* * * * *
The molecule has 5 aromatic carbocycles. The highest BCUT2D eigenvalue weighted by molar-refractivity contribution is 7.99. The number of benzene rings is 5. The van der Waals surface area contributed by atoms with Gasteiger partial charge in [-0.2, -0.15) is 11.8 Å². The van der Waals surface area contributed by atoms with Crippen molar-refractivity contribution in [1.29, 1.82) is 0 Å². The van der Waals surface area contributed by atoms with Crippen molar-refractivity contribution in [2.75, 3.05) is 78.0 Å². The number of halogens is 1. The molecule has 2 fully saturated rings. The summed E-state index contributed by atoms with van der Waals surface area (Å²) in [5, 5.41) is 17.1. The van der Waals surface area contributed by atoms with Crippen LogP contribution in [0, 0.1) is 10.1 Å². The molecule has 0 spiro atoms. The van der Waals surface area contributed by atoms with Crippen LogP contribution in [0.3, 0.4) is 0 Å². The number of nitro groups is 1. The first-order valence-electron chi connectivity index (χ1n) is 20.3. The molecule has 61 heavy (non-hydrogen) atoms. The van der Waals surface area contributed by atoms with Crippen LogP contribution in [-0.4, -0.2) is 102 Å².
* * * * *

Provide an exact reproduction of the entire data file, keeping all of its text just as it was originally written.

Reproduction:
The molecule has 5 aromatic carbocycles. The highest BCUT2D eigenvalue weighted by molar-refractivity contribution is 7.99. The number of benzene rings is 5. The van der Waals surface area contributed by atoms with Gasteiger partial charge in [-0.2, -0.15) is 11.8 Å². The van der Waals surface area contributed by atoms with Crippen molar-refractivity contribution in [1.29, 1.82) is 0 Å². The van der Waals surface area contributed by atoms with Crippen molar-refractivity contribution in [2.75, 3.05) is 78.0 Å². The number of halogens is 1. The molecule has 2 fully saturated rings. The summed E-state index contributed by atoms with van der Waals surface area (Å²) in [5, 5.41) is 17.1. The van der Waals surface area contributed by atoms with Crippen LogP contribution in [0, 0.1) is 10.1 Å². The molecule has 0 spiro atoms. The van der Waals surface area contributed by atoms with Crippen LogP contribution in [0.3, 0.4) is 0 Å². The number of nitro groups is 1. The first-order valence-electron chi connectivity index (χ1n) is 20.3. The molecule has 61 heavy (non-hydrogen) atoms. The van der Waals surface area contributed by atoms with Crippen LogP contribution in [-0.4, -0.2) is 102 Å².